Let’s get started with the creative coder. Hopefully Ret Lauterbach, technical director at Plan.Net Technology and Stephan Enders, head of innovation studio in the Plan.Net Group, can help us figure out, what creative coders do for a living.
Why is e-commerce always reported as taking away from bricks and mortar sales? Is this really the competition? Shouldn’t all brands be embracing both aspects to deliver a cohesive journey? Shopping malls are as popular as ever, however, our purchasing habits have evolved. The problem is mall and retail experiences are stubbornly antiquated.
Our shopping experience typically begins in the carpark and yet these are a barren wasteland when it comes to delivering a positive sense of arrival. Then what about way-finding inside the malls? There has been some improvement in recent years, and the Dubai Mall App is a leader in this area, however the ongoing prevalence of traditional static grid-style location maps and the lack of smart apps that can identify your location while feeding you relevant brand information means the experience in most malls continues to be underwhelming and disconnected. Then once you enter the retail store, and if you are time challenged and shop for clothes like me by pointing at a mannequin and telling the sales assistant that’s what you want, then you are typically limited to the 5 or 6 static mannequins that are on display, despite the myriad of combinations created by that brand’s designers and displayed on their online site.
However, change is coming. Amazon’s purchase of Whole Foods for $13.7B suggests an overhaul of the retail experience is coming and could see an integration of their payless Amazon Fresh Pickup concept. Imagine the world without the horrible experience of queuing at the supermarket check-out…it’s almost too good to be true!
When I meet with a retail brand, the first thing I ask them is how they believe they are offering a genuinely different experience in their space. Often their positioning is very good online, but it is somewhat lacking in the physical space making it difficult to see what attributes will connect customers emotionally to the brand. Furthermore, if digital connectivity does not continue into the physical space then crucial data on the purchasing habits is lost.
Without the appearance of an ‘always on’ experience in the retail space, then the message is that the retail environment is always one step behind the online offering. To retain a top-of-mind position then brands need an integrated programme of in-store digital interaction, online activities, in-store events and co-branded experiences that reiterate how the brand is an integral part of our life.
This article was first published by People Retail magazine.
On June 27th 2017 I have given a speech at the „International Roadshow 2017: China Insights“ to German enterprises in Munich with the title „The Future is Now“. I have shared some current social and economic happenings in China that are influencing the future, including consumption upgrade, sharing economy, live stream, and cash-free lifestyle, at the same time I have unveiled some business and marketing potentials embarked behind.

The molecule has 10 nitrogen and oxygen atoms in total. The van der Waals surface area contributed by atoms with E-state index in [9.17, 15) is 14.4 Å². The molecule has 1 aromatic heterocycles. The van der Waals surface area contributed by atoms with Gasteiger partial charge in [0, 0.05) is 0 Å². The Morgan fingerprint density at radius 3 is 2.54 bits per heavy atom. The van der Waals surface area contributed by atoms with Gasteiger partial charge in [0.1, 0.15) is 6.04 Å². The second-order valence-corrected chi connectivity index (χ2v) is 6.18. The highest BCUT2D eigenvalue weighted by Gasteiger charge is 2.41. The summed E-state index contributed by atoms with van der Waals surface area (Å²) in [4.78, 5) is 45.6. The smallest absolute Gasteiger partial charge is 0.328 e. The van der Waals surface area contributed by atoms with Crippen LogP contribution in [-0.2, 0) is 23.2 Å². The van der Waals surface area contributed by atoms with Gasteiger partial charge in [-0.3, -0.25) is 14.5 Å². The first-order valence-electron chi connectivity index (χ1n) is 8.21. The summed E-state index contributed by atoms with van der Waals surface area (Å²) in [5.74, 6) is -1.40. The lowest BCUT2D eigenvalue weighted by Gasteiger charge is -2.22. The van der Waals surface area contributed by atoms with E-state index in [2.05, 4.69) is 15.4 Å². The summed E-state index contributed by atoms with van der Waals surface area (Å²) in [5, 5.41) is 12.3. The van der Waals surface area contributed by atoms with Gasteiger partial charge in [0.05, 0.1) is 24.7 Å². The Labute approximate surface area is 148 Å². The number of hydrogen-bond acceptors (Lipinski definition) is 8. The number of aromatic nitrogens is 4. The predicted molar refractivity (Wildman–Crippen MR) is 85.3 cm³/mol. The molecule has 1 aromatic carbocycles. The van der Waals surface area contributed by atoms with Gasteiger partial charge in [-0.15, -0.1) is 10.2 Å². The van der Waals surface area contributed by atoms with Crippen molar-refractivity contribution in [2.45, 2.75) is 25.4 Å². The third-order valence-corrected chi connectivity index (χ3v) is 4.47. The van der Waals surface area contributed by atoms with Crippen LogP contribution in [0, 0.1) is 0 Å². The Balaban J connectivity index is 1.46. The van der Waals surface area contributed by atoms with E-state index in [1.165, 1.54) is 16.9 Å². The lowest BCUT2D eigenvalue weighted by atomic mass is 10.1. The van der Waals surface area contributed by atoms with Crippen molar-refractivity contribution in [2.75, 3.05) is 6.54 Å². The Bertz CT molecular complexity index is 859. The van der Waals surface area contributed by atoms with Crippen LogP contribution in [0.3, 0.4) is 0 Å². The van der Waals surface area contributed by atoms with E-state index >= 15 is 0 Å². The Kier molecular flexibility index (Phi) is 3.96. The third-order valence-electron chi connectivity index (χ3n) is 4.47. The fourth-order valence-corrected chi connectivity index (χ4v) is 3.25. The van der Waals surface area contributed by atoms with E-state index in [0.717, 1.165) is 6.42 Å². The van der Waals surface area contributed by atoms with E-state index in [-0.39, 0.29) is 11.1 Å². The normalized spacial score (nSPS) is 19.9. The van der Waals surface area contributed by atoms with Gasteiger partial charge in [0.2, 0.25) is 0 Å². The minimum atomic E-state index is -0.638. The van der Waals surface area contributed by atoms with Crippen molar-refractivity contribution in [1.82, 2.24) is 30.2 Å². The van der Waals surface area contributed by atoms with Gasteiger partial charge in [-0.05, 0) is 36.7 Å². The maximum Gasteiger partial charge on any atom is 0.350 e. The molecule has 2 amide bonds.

What does creative mean?
What a question.
Ideally, creative is something one just is, without any lengthy discussion.
However, if I must.
Creative is new, unpredictable, capricious.
A smartass take on this is that being creative is a paradox. It is the meaningful combination of things which do not belong together.
And then you suddenly just get it.
The word “meaningful” is important. Randomly combining thoughts, feelings and forms usually ends in confusion. Creative combinations on the other hand must make sense – but ideally not until they are in the mind of the consumer. If he or she completes the chain of thought, decodes the ultimate meaning of a film or a picture then, test institutes please take note, the effect is much stronger than when everything is pre-digested.
Actually, “consumer” is a word that I don’t really like to use. Yes, ultimately, advertising is concerned with selling, but the more messages rain down upon us “consumers” the more we only take heed of the relevant ones. That can be the much-quoted “right product at the right time in the right medium”. Programmatic is the key word here. However, the crucial factor is that the better a message is packaged, the stronger – again – the effect. I prefer to side with “Saint” Sir John Hegarty, and refer to “the public” rather than to “consumers”. We want to sell to consumers. We want to entertain the public. What is good is that a well-entertained public buys more than a well-informed public. After all, we speak of a “buying mood”.
What is good entertainment in a creative form? It’s more than just fun. It’s a new, stimulating thought, for example. A new perspective on life, giving rise to the observation, “Wow, I’ve never really looked at that in that way before”. That is what we remember, that’s what we like to tell other people about.
Good creation thrives on strong feelings. Being enthused, touched, unsettled, buoyed up, amused, everything that moves you. Tedious lists of information do not move me. I am moved by good stories which end with a surprise. Human stories which turn my prejudices and my neatly ordered thoughts inside out and upside down, which develop a dynamic of their own, never to serve their own purpose but that of the brand. This is easy to say, but damn difficult to realise every day.